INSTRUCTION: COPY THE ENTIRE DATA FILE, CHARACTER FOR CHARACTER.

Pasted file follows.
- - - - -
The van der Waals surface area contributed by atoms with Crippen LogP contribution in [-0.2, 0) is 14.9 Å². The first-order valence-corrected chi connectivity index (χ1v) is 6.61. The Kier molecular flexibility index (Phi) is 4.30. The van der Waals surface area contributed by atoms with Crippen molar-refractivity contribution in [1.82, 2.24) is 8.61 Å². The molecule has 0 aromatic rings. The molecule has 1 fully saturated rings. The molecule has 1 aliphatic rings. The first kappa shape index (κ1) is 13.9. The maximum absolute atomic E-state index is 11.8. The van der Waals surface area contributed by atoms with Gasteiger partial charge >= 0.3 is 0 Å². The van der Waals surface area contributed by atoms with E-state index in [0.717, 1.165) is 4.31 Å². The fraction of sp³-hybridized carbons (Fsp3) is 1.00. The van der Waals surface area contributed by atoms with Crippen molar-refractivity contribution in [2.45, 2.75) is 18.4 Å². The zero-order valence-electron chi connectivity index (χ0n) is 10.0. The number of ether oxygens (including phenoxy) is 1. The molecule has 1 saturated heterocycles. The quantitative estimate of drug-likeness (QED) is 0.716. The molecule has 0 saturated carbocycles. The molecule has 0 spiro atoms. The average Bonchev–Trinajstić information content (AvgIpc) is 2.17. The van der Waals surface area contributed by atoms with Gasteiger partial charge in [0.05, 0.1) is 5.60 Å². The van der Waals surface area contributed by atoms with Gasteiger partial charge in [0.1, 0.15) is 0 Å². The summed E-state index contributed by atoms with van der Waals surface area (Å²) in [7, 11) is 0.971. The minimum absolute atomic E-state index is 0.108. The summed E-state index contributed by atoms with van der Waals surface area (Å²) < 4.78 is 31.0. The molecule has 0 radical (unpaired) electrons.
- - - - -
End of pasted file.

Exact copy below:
The van der Waals surface area contributed by atoms with Crippen LogP contribution in [-0.2, 0) is 14.9 Å². The first-order valence-corrected chi connectivity index (χ1v) is 6.61. The Kier molecular flexibility index (Phi) is 4.30. The van der Waals surface area contributed by atoms with Crippen molar-refractivity contribution in [1.82, 2.24) is 8.61 Å². The molecule has 0 aromatic rings. The molecule has 1 fully saturated rings. The molecule has 1 aliphatic rings. The first kappa shape index (κ1) is 13.9. The maximum absolute atomic E-state index is 11.8. The van der Waals surface area contributed by atoms with Gasteiger partial charge >= 0.3 is 0 Å². The van der Waals surface area contributed by atoms with E-state index in [0.717, 1.165) is 4.31 Å². The fraction of sp³-hybridized carbons (Fsp3) is 1.00. The van der Waals surface area contributed by atoms with Crippen molar-refractivity contribution in [2.45, 2.75) is 18.4 Å². The zero-order valence-electron chi connectivity index (χ0n) is 10.0. The number of ether oxygens (including phenoxy) is 1. The molecule has 1 saturated heterocycles. The quantitative estimate of drug-likeness (QED) is 0.716. The molecule has 0 saturated carbocycles. The molecule has 0 spiro atoms. The average Bonchev–Trinajstić information content (AvgIpc) is 2.17. The van der Waals surface area contributed by atoms with Gasteiger partial charge in [0.05, 0.1) is 5.60 Å². The van der Waals surface area contributed by atoms with Gasteiger partial charge in [0.1, 0.15) is 0 Å². The summed E-state index contributed by atoms with van der Waals surface area (Å²) in [7, 11) is 0.971. The minimum absolute atomic E-state index is 0.108. The summed E-state index contributed by atoms with van der Waals surface area (Å²) < 4.78 is 31.0. The molecule has 0 radical (unpaired) electrons.